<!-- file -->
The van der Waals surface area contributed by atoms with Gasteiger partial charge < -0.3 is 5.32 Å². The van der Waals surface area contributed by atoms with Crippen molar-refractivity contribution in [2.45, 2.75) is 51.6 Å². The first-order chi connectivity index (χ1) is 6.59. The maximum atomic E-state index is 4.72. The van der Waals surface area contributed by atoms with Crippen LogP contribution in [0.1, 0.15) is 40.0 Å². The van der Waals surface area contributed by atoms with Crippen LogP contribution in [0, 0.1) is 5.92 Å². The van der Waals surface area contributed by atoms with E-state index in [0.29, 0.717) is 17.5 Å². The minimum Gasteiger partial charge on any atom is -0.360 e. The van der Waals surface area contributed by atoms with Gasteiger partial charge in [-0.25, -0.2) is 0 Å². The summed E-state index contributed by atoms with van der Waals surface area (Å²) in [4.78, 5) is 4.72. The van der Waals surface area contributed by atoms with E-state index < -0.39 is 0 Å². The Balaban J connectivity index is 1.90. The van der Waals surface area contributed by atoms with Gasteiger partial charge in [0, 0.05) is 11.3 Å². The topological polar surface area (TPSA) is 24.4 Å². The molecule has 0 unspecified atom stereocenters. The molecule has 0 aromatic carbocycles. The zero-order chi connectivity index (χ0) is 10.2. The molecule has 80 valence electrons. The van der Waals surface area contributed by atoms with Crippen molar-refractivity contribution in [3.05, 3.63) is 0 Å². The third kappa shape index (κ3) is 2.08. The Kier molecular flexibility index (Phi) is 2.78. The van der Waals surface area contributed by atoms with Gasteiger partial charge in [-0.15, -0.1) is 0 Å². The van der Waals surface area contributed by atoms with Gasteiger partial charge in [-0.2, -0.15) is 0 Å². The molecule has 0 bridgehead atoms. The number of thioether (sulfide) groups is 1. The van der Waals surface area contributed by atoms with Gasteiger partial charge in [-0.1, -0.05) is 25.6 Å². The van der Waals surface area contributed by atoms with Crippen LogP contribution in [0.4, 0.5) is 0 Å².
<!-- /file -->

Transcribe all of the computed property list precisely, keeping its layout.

The van der Waals surface area contributed by atoms with Gasteiger partial charge < -0.3 is 5.32 Å². The van der Waals surface area contributed by atoms with Crippen molar-refractivity contribution in [2.45, 2.75) is 51.6 Å². The first-order chi connectivity index (χ1) is 6.59. The maximum atomic E-state index is 4.72. The van der Waals surface area contributed by atoms with Crippen LogP contribution in [0.1, 0.15) is 40.0 Å². The van der Waals surface area contributed by atoms with Crippen LogP contribution in [0, 0.1) is 5.92 Å². The van der Waals surface area contributed by atoms with E-state index in [0.29, 0.717) is 17.5 Å². The minimum Gasteiger partial charge on any atom is -0.360 e. The van der Waals surface area contributed by atoms with Gasteiger partial charge in [-0.25, -0.2) is 0 Å². The summed E-state index contributed by atoms with van der Waals surface area (Å²) in [4.78, 5) is 4.72. The van der Waals surface area contributed by atoms with E-state index < -0.39 is 0 Å². The Balaban J connectivity index is 1.90. The van der Waals surface area contributed by atoms with Gasteiger partial charge in [0, 0.05) is 11.3 Å². The topological polar surface area (TPSA) is 24.4 Å². The molecule has 0 unspecified atom stereocenters. The molecule has 0 aromatic carbocycles. The zero-order chi connectivity index (χ0) is 10.2. The molecule has 80 valence electrons. The van der Waals surface area contributed by atoms with Crippen molar-refractivity contribution in [3.05, 3.63) is 0 Å². The third kappa shape index (κ3) is 2.08. The Kier molecular flexibility index (Phi) is 2.78. The van der Waals surface area contributed by atoms with Gasteiger partial charge in [-0.15, -0.1) is 0 Å². The van der Waals surface area contributed by atoms with Gasteiger partial charge in [-0.2, -0.15) is 0 Å². The molecule has 0 bridgehead atoms. The number of thioether (sulfide) groups is 1. The van der Waals surface area contributed by atoms with Gasteiger partial charge in [-0.1, -0.05) is 25.6 Å². The van der Waals surface area contributed by atoms with Crippen LogP contribution in [0.4, 0.5) is 0 Å².